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Rebellious Scots to crush


The anti-Jacobite sentiment captured in an old verse of the National Anthem emphatically does not seem dominant today, despite Mr Murray’s moment of rebellion on the morning of the Scottish independence referendum.

It is not a silly question to ask what effect Andy’s second Wimbledon Championship victory will have on how people in the various parts of the UK feel about Brexit and the possibility of Indyref2.

13 comments to Rebellious Scots to crush

  • Mr Ed

    Those Scots I know would have regarded Wimbledon as an irrelevant, post, English event, but for their anointed one, whom they follow devotedly.

    It’s a bit like Formula 1 in Spain, until Fernando Alonso came along, the Spanish Grand Prix was noted for the vast prairie of empty seats, then suddenly a fellow countryman being a winner led to a transformation in interest.

    But do not conflate Jacobite with Scot.

  • 1) As one may see from your link, Andy’s attitude has been a bit complex, a bit evolving and has elements of anti-natz as well as pro-Indy and – to some degree – post-referendum second thoughts. I will not second-guess his attitude to the three subjects of indy, natz and referendum now two years have passed. The most likely thing, unless he changes from what the article shows, is increased reluctance to get involved. Andy has clearly been forgiven by his many English fans. My guess is, this will make him more reluctant than he was to offend them.

    2) Celebs sometimes notice and sometimes fail to notice that people can simultaneously be fans, admire their expertise, and ignore their off-court opinions. Brexitting scepticism about the elite is part of a wider scepticism when any celeb backs the “official” line.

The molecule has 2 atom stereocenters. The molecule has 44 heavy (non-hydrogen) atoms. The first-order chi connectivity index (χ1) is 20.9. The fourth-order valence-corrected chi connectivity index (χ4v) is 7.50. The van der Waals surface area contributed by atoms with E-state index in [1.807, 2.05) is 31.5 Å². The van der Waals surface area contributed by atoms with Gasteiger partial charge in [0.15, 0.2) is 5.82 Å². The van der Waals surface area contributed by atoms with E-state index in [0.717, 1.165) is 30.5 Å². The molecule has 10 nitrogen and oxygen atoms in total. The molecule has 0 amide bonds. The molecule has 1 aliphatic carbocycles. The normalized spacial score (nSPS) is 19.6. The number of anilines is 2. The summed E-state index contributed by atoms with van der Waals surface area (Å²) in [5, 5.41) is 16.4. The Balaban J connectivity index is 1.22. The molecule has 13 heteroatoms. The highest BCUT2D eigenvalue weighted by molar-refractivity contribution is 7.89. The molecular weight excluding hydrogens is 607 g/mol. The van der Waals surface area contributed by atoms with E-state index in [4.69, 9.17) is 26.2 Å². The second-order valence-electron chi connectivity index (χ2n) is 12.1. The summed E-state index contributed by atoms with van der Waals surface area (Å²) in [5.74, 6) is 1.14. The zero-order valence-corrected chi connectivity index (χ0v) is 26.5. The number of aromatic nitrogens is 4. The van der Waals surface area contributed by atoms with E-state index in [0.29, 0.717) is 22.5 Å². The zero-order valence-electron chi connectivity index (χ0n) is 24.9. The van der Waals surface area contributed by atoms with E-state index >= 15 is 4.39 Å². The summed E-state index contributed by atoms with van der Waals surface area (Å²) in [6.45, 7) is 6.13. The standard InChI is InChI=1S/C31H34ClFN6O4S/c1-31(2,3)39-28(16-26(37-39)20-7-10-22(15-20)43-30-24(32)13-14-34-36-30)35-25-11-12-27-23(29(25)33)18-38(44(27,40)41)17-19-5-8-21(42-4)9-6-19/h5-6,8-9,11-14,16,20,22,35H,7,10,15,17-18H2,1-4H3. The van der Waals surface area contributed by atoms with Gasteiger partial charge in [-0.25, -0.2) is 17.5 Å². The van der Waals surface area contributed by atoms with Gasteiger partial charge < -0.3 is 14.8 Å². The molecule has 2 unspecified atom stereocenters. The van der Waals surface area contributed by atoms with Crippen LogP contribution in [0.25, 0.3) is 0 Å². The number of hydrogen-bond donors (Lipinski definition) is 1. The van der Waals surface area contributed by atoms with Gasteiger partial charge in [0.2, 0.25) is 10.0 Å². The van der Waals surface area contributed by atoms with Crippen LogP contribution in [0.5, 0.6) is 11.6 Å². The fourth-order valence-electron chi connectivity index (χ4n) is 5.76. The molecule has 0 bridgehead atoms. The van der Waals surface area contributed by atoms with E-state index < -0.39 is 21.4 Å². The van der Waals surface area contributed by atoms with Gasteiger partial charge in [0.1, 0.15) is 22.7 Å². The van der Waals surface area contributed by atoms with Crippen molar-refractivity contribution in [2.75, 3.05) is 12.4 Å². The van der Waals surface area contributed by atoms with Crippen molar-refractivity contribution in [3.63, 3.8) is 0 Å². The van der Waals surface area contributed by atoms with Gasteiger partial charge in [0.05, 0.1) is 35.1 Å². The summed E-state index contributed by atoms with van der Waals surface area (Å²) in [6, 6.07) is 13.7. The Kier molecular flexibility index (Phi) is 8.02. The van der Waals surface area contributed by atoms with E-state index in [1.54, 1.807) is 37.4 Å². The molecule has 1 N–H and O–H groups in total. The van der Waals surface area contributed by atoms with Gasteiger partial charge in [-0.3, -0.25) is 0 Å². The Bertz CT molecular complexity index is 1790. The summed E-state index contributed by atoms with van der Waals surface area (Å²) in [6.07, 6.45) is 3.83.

3) Sporting victories (and maybe also sporting defeats to small independent islands outside the EU) tend to make Brits feel good about Britain and so make project fear feel silly – but the effect is doubtless slight as well as irrational.

  • Natalie Solent (Essex)

    “But do not conflate Jacobite with Scot.” Just kidding, Mr Ed.

  • BTW, commenting on Mr Ed (July 10, 2016 at 5:00 pm), I know more Scots who follow Wimbledon than who follow local sports, and that was true in the days when no Brit had a hope at Wimbledon. But of course, your experience may be more statistically representative than mine.

    One of the things the indref reminded me of was that while many Scots switch automatically to supporting England (or Wales) as soon as Scotland is knocked out (which usually happens early on the rare occasions we even qualify), there has always been a sizeable group of Scots who switch to anyone other than England. My neighbour (married to an Englishwoman, staunch NO in indyref) recalls his Scots father (when living in England) drumming this “We dinna support England – we’re Scots” attitude into him at a time when the SNP were the lunatic fringe as far as elections were concerned.

  • Natalie Solent (Essex)

    Niall Kilmartin, agreed. It’s not simple. It’s a standing joke (and standing jokes are very revealing) that to the press when a Scot or a Welshman wins he’s British and when he loses he’s Scottish or Welsh as appropriate. (Northern Ireland is a bit different.) But the joke is more complicated in Andy Murray’s case: any tennis fan who knows more than the name “Murray” also knows that he wanted Scotland to be independent but, as he said in the Telegraph article, he remains “happy to compete for Great Britain for the rest of his tennis career and said the UK would be stronger thanks to the referendum.” Yet it seems undeniable that part of the reason that he was getting the big cheers and Milos Raonic wasn’t (though I am glad to see that Raonic’s play was appreciated) was that Murray had the home crowd behind him.